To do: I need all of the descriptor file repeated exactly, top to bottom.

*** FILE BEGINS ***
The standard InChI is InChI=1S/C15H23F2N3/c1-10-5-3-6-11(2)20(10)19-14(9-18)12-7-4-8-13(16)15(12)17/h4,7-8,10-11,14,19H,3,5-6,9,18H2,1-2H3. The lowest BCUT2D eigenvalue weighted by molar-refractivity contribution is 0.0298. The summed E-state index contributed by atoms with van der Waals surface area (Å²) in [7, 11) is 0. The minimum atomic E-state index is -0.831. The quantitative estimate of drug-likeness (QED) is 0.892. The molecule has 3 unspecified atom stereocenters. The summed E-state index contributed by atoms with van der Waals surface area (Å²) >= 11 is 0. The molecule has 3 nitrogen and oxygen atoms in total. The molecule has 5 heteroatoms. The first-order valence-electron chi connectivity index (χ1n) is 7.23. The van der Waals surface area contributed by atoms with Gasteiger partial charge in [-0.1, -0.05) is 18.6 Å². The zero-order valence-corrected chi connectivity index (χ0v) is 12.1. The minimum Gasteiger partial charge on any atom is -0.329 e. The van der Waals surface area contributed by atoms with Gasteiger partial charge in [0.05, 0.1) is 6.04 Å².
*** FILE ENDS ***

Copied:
The standard InChI is InChI=1S/C15H23F2N3/c1-10-5-3-6-11(2)20(10)19-14(9-18)12-7-4-8-13(16)15(12)17/h4,7-8,10-11,14,19H,3,5-6,9,18H2,1-2H3. The lowest BCUT2D eigenvalue weighted by molar-refractivity contribution is 0.0298. The summed E-state index contributed by atoms with van der Waals surface area (Å²) in [7, 11) is 0. The minimum atomic E-state index is -0.831. The quantitative estimate of drug-likeness (QED) is 0.892. The molecule has 3 unspecified atom stereocenters. The summed E-state index contributed by atoms with van der Waals surface area (Å²) >= 11 is 0. The molecule has 3 nitrogen and oxygen atoms in total. The molecule has 5 heteroatoms. The first-order valence-electron chi connectivity index (χ1n) is 7.23. The van der Waals surface area contributed by atoms with Gasteiger partial charge in [-0.1, -0.05) is 18.6 Å². The zero-order valence-corrected chi connectivity index (χ0v) is 12.1. The minimum Gasteiger partial charge on any atom is -0.329 e. The van der Waals surface area contributed by atoms with Gasteiger partial charge in [0.05, 0.1) is 6.04 Å².